By Jon Capacasa
There are all sorts of noises being made in celebration of today’s 40th Anniversary of the Clean Water Act.
Not the blaring type you typically hear on New Year’s Eve, but rather the noises associated with cleaner water – the squeals of young fishermen hauling in a fish from a local creek… the hum of a state-of-the-art wastewater treatment plant… the crunch of shovels clearing ground for rain gardens and streamside tree buffers… the clang of a cash register ringing up a marine sale… the buzz of a family picnicking along the river.
That’s music to the ears of those of us who remember when we faced health and environmental threats in our waters that are almost unimaginable by our standards today.
Since 1972, the Clean Water Act has kept tens of billions of pounds of raw sewage, chemicals and trash out of our waterways, and we’ve doubled the number of waters that meet safety standards for swimming and fishing.
In my travels around the Mid-Atlantic Region, I’ve seen the impressive work we’ve done with watershed groups and many of our other partners to improve the quality of our waters. The number of folks engaged in cleanup efforts for their local waterway is at an all-time high. And the results have been overwhelming.
Migratory fish can now travel the full length of the Delaware River due to major increases in oxygen levels. A major interstate program is now place for restoring the Chesapeake Bay, including a landmark pollution budget. Green infrastructure techniques are sprouting up in our major cities and small communities as a cost-effective way to control stormwater pollution and improve community livability. And economic development along urban waterfronts has burgeoned, like the famous Baltimore Inner Harbor and along the Anacostia River in Washington D.C., driven by commitments to cleaner water.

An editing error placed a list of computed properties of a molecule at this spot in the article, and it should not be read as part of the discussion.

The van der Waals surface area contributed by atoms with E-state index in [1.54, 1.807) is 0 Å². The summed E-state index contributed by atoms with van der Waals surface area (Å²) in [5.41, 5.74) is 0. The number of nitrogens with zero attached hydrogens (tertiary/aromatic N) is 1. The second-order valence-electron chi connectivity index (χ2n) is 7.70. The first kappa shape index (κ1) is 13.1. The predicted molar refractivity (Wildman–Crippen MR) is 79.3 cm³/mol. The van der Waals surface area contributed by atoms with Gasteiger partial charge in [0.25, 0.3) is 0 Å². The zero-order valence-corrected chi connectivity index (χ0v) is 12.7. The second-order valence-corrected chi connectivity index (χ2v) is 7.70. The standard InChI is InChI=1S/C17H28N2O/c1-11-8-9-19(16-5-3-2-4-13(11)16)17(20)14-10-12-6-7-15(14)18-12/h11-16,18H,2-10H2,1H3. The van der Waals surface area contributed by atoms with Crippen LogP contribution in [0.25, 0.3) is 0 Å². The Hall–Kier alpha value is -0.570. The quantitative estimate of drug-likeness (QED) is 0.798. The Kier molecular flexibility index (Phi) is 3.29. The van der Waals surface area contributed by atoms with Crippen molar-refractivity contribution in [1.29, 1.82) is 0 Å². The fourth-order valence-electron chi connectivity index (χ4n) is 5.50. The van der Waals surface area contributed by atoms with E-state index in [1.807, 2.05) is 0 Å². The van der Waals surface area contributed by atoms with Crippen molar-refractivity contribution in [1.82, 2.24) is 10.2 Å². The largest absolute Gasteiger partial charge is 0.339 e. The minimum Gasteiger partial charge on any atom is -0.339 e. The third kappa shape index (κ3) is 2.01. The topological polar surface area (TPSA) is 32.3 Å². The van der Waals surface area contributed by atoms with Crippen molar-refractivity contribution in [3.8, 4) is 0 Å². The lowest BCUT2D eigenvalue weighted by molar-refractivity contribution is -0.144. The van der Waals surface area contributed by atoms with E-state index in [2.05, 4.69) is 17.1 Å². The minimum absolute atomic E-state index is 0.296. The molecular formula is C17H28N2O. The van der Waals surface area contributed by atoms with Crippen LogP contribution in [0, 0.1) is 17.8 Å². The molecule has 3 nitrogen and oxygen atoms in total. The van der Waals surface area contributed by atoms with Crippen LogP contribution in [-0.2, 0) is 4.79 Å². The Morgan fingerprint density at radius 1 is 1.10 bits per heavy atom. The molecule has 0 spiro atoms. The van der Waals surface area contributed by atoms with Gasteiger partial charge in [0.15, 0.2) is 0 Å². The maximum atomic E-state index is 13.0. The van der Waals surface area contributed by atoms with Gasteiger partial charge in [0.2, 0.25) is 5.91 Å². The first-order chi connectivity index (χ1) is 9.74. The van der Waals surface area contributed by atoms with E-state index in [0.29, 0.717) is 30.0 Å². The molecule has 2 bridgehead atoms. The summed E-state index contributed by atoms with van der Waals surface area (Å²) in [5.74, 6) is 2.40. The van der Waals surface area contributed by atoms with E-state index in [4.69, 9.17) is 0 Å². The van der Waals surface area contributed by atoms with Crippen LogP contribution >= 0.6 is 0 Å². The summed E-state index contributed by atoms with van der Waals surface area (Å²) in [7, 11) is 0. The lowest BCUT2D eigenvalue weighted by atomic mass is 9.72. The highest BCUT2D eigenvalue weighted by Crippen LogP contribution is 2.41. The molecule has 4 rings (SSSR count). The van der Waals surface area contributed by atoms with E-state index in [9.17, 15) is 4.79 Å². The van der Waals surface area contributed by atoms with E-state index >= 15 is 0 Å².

In every corner of the region, we have initiatives underway to protect our most irreplaceable resource, producing environmental, economic, community and public health benefits.
We’ve come a long way. But there’s much more to do. And we need your help to continue the progress and take the next steps.
- Check out our recent blog on things you can do to protect and conserve water.
- Visit the Clean Water Act 40th Anniversary website at www.epa.gov/cleanwater40, join a special Facebook page at http://www.facebook.com/EPAWaterIsWorthIt, and follow on Twitter @epawater to learn about anniversary events, to share your stories or to read more about the Clean Water Act.
- And try out EPA’s brand new How’s My Waterway mobile web tool to learn the condition of your local waters and the efforts underway to restore them.
So what does clean water mean to you? Let us know.
Author’s Note: Jon Capacasa is director of the Water Protection Division in EPA’s Mid-Atlantic Region.